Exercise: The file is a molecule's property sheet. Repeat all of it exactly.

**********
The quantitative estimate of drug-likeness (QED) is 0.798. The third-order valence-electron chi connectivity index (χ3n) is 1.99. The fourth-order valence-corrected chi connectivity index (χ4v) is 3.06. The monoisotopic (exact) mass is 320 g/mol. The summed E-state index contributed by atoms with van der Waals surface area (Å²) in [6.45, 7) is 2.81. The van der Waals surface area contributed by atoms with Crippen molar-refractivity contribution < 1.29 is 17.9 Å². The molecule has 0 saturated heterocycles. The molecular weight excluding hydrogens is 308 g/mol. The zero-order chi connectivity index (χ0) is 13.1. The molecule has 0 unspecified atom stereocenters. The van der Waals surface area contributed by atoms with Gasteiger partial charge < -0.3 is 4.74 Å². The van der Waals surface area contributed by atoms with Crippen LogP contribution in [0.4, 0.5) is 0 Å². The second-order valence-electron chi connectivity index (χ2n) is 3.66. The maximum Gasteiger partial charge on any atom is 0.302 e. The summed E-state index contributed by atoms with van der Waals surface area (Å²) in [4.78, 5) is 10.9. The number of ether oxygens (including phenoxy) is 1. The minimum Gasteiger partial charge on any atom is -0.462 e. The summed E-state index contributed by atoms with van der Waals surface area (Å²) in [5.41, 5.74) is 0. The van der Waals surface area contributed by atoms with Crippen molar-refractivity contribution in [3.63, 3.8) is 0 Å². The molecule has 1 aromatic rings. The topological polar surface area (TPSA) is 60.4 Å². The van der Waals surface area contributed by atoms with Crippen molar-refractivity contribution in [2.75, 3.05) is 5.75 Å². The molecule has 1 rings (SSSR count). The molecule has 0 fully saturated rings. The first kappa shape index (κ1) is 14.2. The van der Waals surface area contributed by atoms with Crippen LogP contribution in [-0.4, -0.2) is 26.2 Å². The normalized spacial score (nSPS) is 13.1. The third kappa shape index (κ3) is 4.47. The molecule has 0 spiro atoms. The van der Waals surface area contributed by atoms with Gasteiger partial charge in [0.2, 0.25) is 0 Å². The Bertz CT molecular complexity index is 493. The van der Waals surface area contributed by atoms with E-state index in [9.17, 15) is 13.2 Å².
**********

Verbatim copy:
The quantitative estimate of drug-likeness (QED) is 0.798. The third-order valence-electron chi connectivity index (χ3n) is 1.99. The fourth-order valence-corrected chi connectivity index (χ4v) is 3.06. The monoisotopic (exact) mass is 320 g/mol. The summed E-state index contributed by atoms with van der Waals surface area (Å²) in [6.45, 7) is 2.81. The van der Waals surface area contributed by atoms with Crippen molar-refractivity contribution < 1.29 is 17.9 Å². The molecule has 0 saturated heterocycles. The molecular weight excluding hydrogens is 308 g/mol. The zero-order chi connectivity index (χ0) is 13.1. The molecule has 0 unspecified atom stereocenters. The van der Waals surface area contributed by atoms with Gasteiger partial charge < -0.3 is 4.74 Å². The van der Waals surface area contributed by atoms with Crippen LogP contribution in [0.4, 0.5) is 0 Å². The second-order valence-electron chi connectivity index (χ2n) is 3.66. The maximum Gasteiger partial charge on any atom is 0.302 e. The summed E-state index contributed by atoms with van der Waals surface area (Å²) in [4.78, 5) is 10.9. The number of ether oxygens (including phenoxy) is 1. The minimum Gasteiger partial charge on any atom is -0.462 e. The summed E-state index contributed by atoms with van der Waals surface area (Å²) in [5.41, 5.74) is 0. The van der Waals surface area contributed by atoms with Crippen molar-refractivity contribution in [3.63, 3.8) is 0 Å². The molecule has 1 aromatic rings. The topological polar surface area (TPSA) is 60.4 Å². The van der Waals surface area contributed by atoms with Crippen molar-refractivity contribution in [2.75, 3.05) is 5.75 Å². The molecule has 1 rings (SSSR count). The molecule has 0 fully saturated rings. The first kappa shape index (κ1) is 14.2. The van der Waals surface area contributed by atoms with Crippen LogP contribution in [-0.4, -0.2) is 26.2 Å². The normalized spacial score (nSPS) is 13.1. The third kappa shape index (κ3) is 4.47. The molecule has 0 spiro atoms. The van der Waals surface area contributed by atoms with Gasteiger partial charge in [0.2, 0.25) is 0 Å². The Bertz CT molecular complexity index is 493. The van der Waals surface area contributed by atoms with E-state index in [9.17, 15) is 13.2 Å².